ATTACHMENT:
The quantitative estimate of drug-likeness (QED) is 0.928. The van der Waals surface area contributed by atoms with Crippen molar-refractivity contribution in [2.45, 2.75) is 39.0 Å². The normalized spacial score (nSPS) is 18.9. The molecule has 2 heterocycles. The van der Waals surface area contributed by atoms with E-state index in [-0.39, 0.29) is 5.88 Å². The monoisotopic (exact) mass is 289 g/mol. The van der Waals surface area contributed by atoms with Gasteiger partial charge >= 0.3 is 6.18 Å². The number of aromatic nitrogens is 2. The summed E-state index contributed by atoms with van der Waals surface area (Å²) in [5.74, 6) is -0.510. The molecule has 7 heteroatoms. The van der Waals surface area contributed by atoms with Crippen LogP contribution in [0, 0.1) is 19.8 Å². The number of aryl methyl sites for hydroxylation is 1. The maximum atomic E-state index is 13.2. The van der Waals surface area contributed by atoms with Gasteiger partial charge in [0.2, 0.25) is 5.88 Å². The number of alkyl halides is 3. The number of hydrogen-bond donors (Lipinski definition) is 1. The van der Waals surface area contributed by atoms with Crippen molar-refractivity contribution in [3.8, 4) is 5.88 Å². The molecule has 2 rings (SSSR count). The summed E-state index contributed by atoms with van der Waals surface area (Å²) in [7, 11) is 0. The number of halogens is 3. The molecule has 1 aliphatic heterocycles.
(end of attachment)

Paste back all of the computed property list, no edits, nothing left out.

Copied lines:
The quantitative estimate of drug-likeness (QED) is 0.928. The van der Waals surface area contributed by atoms with Crippen molar-refractivity contribution in [2.45, 2.75) is 39.0 Å². The normalized spacial score (nSPS) is 18.9. The molecule has 2 heterocycles. The van der Waals surface area contributed by atoms with E-state index in [-0.39, 0.29) is 5.88 Å². The monoisotopic (exact) mass is 289 g/mol. The van der Waals surface area contributed by atoms with Gasteiger partial charge >= 0.3 is 6.18 Å². The number of aromatic nitrogens is 2. The summed E-state index contributed by atoms with van der Waals surface area (Å²) in [5.74, 6) is -0.510. The molecule has 7 heteroatoms. The van der Waals surface area contributed by atoms with Crippen LogP contribution in [0, 0.1) is 19.8 Å². The number of aryl methyl sites for hydroxylation is 1. The maximum atomic E-state index is 13.2. The van der Waals surface area contributed by atoms with Gasteiger partial charge in [0.2, 0.25) is 5.88 Å². The number of alkyl halides is 3. The number of hydrogen-bond donors (Lipinski definition) is 1. The van der Waals surface area contributed by atoms with Crippen molar-refractivity contribution in [3.8, 4) is 5.88 Å². The molecule has 2 rings (SSSR count). The summed E-state index contributed by atoms with van der Waals surface area (Å²) in [7, 11) is 0. The number of halogens is 3. The molecule has 1 aliphatic heterocycles.